The Dallas-based FREE PAC is starting a series of newspaper ads to push legislators who haven't stated their support for legislation that would require parents to be notified before a minor could obtain an abortion. The group says it will start by targeting two Democrats who represent conservative districts, and "will consider placing additional ads in conservative districts until the legislation is passed." They don't say who else they might target, but their samplers name Reps. Barry Telford, D-DeKalb, and Tommy Merritt, R-Longview, as the starting points. They describe Merritt in an ad that's running in his hometown paper as "the ONLY Republican not co-sponsoring" the legislation. The ad aimed at Telford is a little milder, saying he "has not declared support" of the bill.
On a semi-related subject, the Senate bill enhancing penalties for injuries to children still in the womb was pitched by the sponsor, Sen. Steve Ogden, R-Bryan, as a non-abortion bill. He even called the people pushing that idea paranoid. But there's at least some basis for their contention that the bill has support among anti-abortionists. Some of them with long memories (and good filing systems) produced old letters and an Texas Republican Party press release detailing the plan to get "feticide" legislation passed as part of a legislative action plan on abortion. For his part, Ogden told other senators during the debate that he didn't consider it an abortion bill and would pull it down if amendments took it in that direction. It passed, and is now on the way to the House.
What's to Explore?
Remember when Arthur yanked the sword out of the stone and became King? During the 23 days from March 8 to March 31, Gov. George W. Bush raised more than $6 million for his exploratory presidential campaign. For the trivia buffs in the audience, that's $260,869 per day. Only sitting Vice President Al Gore raised more money during the period, and he started earlier than March 8.
Bush's fears that his presidential aspirations would meet with a resounding thud have apparently been answered. The campaign hopes to double the bank balance by the end of June, and some of the money people around the state say he could top $20 million by then if the bloom stays on the rose. Aides don't want the expectations to get too high, but at the same time, the campaign hasn't really put down a full-court press on fundraising. There has not been a single event involving Bush, for example. Likewise, there has not been enough time to crank the direct mail campaign up to full speed.
Bush is now saying he'll wait until late fall to say whether he'll forego federal campaign fund-raising limits. Candidates who agree to the limits are entitled to some easy money (from that check-off on your income tax return), but they're limited in what they can spend. Those limits hurt Bob Dole in his attempt to unseat Bill Clinton, and Bush aides have said repeatedly that they would like to avoid the same potholes. The money folks, again, think this will be a relatively easy thing to do.
The press game is underway. National magazines are doing long and mostly positive profiles of the governor, political reporters outside the state are steadily calling local counterparts, and everyone who ever spent time around Bush is starting to get calls. The current turn on this is evidenced in innocuous stories about Cathy Young of Palo Alto, California, who once was engaged to Bush.
Mansion watch: The latest visitors were from Pennsylvania. We mentioned a few weeks ago that Gov. Bush seemed to have heard from lawmakers in every state but his own. Support from GOP legislators was never in question, but now it's a matter of record: 69 of the 72 Republicans in the Texas House signed a petition – circulated by Rep. Tom Craddick, R-Midland – supporting Bush's presidential candidacy. The holdouts were Reps. Talmadge Heflin, R-Houston, Charlie Howard, R-Sugar Land, and Robert Talton, R-Pasadena. Heflin said the governor hadn't asked him. Howard said he stays out of primaries. Talton apparently has other reasons, but isn't talking. Bush met with the House GOP Caucus right before the Easter break on the bottom level of the Capitol. As that began, Talton was getting on the elevator, heading for the third floor – five levels in the other direction.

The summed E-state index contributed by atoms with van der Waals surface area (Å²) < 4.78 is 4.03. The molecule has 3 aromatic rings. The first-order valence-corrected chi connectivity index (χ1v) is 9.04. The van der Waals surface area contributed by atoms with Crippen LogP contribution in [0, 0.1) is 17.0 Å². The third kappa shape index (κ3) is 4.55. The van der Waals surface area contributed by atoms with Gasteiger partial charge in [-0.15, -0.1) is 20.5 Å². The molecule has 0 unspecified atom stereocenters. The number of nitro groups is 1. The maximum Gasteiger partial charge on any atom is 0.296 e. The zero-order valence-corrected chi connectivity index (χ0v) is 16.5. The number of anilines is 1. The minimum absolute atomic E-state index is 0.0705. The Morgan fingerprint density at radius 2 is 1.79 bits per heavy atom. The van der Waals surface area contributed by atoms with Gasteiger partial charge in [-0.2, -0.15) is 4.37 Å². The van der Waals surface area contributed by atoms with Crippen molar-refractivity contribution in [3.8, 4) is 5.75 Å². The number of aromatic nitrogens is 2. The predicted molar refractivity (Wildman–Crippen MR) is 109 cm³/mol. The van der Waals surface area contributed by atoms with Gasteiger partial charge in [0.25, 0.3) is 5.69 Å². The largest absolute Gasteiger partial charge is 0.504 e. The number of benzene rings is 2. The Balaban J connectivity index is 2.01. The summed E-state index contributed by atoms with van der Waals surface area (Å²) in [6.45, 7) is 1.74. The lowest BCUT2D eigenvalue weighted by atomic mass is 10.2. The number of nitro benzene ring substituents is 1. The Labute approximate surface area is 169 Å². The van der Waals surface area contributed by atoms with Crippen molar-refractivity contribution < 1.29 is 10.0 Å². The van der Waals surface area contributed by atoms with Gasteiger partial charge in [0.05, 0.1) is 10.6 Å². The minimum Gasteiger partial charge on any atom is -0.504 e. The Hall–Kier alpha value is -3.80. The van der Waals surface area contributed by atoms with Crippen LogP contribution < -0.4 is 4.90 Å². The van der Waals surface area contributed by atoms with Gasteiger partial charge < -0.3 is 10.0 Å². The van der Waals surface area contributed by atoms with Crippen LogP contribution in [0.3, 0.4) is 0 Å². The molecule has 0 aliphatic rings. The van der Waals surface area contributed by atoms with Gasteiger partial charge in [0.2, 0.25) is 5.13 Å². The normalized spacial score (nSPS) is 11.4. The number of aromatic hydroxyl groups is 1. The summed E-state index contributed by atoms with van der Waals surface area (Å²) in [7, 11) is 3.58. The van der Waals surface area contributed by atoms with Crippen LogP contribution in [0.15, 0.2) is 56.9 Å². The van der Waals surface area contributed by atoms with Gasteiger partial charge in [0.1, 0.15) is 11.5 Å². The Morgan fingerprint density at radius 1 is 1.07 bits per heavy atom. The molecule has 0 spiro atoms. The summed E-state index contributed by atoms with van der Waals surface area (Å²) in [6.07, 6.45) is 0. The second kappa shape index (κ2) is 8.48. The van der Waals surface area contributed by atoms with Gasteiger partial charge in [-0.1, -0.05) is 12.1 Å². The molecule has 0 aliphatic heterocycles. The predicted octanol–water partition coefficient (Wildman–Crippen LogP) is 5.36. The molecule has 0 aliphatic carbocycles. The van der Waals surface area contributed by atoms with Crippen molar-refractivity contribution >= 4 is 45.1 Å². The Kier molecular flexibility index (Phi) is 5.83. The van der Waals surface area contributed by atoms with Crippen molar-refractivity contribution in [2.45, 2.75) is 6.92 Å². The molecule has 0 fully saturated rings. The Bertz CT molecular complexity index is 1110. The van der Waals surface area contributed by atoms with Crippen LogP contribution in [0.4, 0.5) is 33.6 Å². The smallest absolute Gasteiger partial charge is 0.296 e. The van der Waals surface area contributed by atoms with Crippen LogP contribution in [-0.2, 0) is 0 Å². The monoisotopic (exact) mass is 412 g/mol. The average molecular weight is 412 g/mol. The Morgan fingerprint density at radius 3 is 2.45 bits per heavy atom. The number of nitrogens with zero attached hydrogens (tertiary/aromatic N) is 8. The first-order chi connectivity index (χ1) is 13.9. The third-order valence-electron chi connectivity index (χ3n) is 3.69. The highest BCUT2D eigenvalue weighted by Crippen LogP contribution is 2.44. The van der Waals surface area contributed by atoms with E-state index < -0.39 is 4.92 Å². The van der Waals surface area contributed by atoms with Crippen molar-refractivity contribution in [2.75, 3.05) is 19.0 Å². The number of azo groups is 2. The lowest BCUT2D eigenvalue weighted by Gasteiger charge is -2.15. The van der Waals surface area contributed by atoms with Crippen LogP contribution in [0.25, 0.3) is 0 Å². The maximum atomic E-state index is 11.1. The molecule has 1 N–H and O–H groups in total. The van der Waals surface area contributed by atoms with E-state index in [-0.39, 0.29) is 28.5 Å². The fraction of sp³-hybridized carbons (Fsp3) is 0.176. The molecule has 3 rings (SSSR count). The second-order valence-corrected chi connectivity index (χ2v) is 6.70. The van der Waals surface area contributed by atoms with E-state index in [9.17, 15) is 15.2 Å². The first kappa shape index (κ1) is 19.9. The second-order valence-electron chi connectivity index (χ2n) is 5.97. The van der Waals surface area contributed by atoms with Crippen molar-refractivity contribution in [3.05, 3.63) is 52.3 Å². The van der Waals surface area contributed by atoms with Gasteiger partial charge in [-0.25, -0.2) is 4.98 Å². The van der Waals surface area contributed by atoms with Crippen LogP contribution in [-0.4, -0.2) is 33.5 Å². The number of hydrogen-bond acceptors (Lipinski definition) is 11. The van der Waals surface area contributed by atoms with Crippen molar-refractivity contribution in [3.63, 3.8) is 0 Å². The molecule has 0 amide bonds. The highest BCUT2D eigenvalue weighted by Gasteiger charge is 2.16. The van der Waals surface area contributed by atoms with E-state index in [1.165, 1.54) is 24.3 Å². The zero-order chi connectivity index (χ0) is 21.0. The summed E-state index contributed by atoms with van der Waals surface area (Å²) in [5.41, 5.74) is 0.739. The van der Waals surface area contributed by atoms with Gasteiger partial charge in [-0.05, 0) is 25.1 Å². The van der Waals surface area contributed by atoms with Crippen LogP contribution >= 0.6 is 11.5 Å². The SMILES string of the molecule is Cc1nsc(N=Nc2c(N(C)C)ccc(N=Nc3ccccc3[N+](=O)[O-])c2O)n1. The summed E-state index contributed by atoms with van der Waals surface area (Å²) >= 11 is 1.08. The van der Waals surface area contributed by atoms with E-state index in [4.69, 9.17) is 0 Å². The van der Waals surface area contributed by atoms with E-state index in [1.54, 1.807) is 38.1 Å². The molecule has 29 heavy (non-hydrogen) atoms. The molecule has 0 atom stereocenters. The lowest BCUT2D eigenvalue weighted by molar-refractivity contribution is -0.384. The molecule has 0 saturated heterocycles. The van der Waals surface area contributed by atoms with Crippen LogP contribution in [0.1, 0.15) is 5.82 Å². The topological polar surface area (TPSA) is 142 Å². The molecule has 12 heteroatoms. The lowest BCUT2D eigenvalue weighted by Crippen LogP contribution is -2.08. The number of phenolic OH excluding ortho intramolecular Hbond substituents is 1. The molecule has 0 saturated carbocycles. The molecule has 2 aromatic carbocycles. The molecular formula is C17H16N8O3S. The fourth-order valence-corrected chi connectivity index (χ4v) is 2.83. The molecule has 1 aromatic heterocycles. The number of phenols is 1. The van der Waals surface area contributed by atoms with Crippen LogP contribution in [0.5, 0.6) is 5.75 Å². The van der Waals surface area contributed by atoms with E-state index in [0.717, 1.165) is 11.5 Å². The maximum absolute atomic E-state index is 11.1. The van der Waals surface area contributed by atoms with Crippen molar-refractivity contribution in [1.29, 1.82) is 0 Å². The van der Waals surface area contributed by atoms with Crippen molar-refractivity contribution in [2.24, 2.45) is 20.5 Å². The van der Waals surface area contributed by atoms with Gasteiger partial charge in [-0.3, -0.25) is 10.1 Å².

Rounding Down the Tax Rate
Meanwhile, down in the basement, Bush was telling House Republicans that the best way to support him is to support his legislative package. Several GOP members we talked with said the governor seems unconcerned with the details of the tax relief that finally comes out, so long as it can be called relief and involves a serious amount of money, say, $1 billion or better. Several of the state's politicos looked at the expected budget surplus last summer and thought, however briefly, about lowering the sales tax rate. Those thought balloons popped and were replaced by targeted tax cuts on particular items, on breaks for companies that invest in things the state wants to promote (investments, R&D, etc.) and on cuts in local property taxes.
Now some are moving back to the original idea. A cut of one-quarter of a cent would cost about $1.1 billion, easily within the amount that's available. And that would leave money for other sundries, like franchise tax breaks and teacher pay and you-fill-in-the-blank.
The state's sales rate of 6.25 percent was set in 1991, after an earlier, temporary increase to that amount expired and the rate slipped back down to 6 percent. Now, House Republicans are floating the idea of a cut – billed as the first sales tax cut in state history – in place of property tax cuts. Part of this is borne of simplicity. A sales tax cut can quickly be reduced to bumper-sticker material. And part of this is borne of frustration. Legislators have been groaning for two years about the $1 billion tax cut they tried to give Texans two years ago. Many people never got it, and many people saw a cut that was too small to make any difference.
That's Nine Zeros. Eleven Digits. Three Commas.